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Today's News

  • CITY COUNCIL: Alan Matthews

    Having been born and raised in Shelbyville, city council member Alan Matthews has seen the city grow.

    He attended Shelbyville High School and has seen the small town expand past its old borders of Main and Washington streets.

    Now, as he runs for his fifth term on city council, he wants to remain a vital part of the city’s decision making.

  • A staple of the community: Antiques For You celebrates 20 years

    In 1989, Connie Kelly borrowed $1200 from her uncle Joe to start an antique business at 528 Main St. in downtown Shelbyville.

    She had just seven booths of items in the front of the store and loads of uncertainty.

    Twenty years later, Connie and her husband, Larry, run what has become a veteran piece of the downtown puzzle - Antiques For You.

  • For 30 years, they've kept autos in motion

    As Bailey's Service Center approaches its 30th year in business, owner Roy Bailey can look back and say there was only one car he couldn't fix.

    "That was because there were no parts available anymore, and we couldn't get any salvage parts," he said. "I believe it was an older-model Volvo, maybe a late-'60s model."

  • MAGISTRATE: Tony Carriss

    Magistrate Tony Carriss said he remains excited about "all the good things that create Shelby County's uniqueness" as he files for his sixth term as magistrate.

    Among what he calls those special things are the great services that county government provides, he said.

    "We are very proud that each of our county services continues to improve each year while at the same time our tax rate for Shelby County government has continued to reduce.

  • Purnell's sausage: good for the heart

    A local company known for making "goo-od” sausage is doing something good for others: sharing its pigs' heart valves.

    F.B. Purnell Sausage Co. of Simpsonville, known for its Old Folks Sausage brand, started saving the heart valves from its pigs about three to four months ago. Each day, they send those valves to a pharmaceutical company in California. That company then sends them to hospitals all over the world to be used in valve replacement surgery in humans.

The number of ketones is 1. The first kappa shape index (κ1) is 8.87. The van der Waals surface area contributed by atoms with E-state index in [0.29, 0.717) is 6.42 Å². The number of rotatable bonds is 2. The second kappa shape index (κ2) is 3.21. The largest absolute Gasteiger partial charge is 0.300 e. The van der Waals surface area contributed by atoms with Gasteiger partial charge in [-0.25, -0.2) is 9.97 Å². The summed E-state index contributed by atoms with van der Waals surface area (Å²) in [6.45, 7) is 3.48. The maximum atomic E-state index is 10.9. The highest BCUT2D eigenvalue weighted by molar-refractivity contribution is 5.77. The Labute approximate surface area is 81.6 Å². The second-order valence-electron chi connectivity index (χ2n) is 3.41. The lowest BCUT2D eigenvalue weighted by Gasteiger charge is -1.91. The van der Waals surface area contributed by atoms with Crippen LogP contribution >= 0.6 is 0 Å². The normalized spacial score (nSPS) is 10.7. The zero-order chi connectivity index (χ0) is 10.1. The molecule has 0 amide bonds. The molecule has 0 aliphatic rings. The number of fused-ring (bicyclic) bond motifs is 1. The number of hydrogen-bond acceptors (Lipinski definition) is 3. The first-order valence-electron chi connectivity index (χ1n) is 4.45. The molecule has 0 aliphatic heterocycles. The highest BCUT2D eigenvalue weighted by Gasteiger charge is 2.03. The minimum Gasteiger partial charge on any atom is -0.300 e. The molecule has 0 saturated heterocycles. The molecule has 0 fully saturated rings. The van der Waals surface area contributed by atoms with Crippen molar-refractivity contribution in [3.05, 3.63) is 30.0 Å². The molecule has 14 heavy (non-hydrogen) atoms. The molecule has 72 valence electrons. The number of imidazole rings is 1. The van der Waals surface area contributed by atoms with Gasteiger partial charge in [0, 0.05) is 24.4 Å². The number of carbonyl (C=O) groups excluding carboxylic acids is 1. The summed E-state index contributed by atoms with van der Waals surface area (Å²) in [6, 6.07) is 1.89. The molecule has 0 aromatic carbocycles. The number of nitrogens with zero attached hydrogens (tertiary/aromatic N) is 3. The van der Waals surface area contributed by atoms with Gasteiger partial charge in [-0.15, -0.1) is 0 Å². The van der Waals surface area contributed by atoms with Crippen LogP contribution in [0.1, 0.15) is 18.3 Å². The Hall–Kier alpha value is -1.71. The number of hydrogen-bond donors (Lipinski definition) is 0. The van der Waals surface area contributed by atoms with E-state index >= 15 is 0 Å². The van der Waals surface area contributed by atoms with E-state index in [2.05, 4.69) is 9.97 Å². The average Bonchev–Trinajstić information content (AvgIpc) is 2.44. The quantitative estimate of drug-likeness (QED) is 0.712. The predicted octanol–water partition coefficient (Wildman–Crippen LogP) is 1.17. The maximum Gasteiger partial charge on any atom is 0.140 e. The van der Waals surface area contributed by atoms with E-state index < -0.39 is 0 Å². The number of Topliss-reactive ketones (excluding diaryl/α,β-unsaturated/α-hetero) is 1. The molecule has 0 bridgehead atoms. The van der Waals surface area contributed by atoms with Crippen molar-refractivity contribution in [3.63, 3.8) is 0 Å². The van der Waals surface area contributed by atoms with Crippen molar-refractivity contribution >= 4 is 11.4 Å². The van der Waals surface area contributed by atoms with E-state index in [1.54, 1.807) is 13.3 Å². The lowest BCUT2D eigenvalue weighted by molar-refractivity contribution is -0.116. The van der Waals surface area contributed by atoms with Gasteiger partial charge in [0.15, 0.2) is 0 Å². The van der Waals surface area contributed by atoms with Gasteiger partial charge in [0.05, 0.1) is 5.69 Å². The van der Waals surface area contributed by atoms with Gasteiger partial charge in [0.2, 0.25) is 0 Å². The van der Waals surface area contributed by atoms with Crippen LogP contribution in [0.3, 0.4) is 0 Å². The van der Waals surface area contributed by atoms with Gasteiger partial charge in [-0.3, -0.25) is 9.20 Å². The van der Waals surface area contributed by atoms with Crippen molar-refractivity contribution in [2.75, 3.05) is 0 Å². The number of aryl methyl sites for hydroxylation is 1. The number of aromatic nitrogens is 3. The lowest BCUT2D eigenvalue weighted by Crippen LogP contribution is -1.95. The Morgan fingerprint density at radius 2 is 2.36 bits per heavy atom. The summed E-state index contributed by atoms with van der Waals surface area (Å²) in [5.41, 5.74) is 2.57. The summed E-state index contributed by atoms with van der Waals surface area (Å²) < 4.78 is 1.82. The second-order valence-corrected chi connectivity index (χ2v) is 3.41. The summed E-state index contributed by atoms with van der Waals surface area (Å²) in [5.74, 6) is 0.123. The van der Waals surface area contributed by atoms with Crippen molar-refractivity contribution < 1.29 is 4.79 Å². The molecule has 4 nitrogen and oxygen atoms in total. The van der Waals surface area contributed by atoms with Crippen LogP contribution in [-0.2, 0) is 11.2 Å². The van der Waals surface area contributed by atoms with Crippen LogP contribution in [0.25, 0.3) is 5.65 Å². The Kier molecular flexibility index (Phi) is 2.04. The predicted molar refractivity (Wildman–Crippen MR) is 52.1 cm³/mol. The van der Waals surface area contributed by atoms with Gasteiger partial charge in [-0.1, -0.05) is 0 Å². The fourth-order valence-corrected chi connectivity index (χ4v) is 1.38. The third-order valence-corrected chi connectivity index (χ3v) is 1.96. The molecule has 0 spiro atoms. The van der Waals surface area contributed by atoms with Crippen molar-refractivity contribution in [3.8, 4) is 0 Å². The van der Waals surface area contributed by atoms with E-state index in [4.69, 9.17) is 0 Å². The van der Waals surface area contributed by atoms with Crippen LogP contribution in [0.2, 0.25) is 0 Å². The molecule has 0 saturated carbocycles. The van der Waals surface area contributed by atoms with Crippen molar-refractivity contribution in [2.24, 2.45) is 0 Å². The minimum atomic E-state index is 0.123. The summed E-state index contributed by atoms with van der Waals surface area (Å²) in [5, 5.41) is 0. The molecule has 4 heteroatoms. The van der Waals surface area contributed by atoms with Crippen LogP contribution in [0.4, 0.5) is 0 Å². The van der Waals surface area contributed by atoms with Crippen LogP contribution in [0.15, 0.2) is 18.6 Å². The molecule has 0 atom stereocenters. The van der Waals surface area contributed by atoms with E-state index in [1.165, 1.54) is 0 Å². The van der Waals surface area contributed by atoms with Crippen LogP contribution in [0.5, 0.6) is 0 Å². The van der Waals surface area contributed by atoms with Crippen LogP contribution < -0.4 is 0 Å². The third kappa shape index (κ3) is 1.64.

• Andriots open Bell House for lunch

    No one will be ringing the dinner bell just yet, but the Bell House is now open for lunch.

    Bob and Sue Andriot opened the Bell House at 721 Main St., what they formerly called “The Pink Lady,” for lunch Monday, and they hope later this summer to offer “upscale Mediterranean” cuisine for dinner.

  • Underground light show

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  • Lady Rockets slip up against J-town

  • News Briefs: Jan. 8, 2010

    SCPS H1N1 shots Jan. 20-21 Shelby County Public Schools will offer H1N1 vaccinations at the middle schools, high school and Cropper on Jan. 20-21. Consent packets were sent home with students on Tuesday and must be returned by Wednesday.

  • High school rocket gets facelift

    Don't worry, the SCHS rocket didn't blast off Tuesday, although it did take a trip through town.

    The rocket, which is actually an authentic Air Force rocket, was lifted off its stand at the school by a crane and placed onto a flat bed truck and taken to a local body shop to be repainted. As befitting its status as a community icon, the rocket was escorted by sheriff's deputies from Rocket Lane to Hi Tech Body Shop on Henry Clay Street.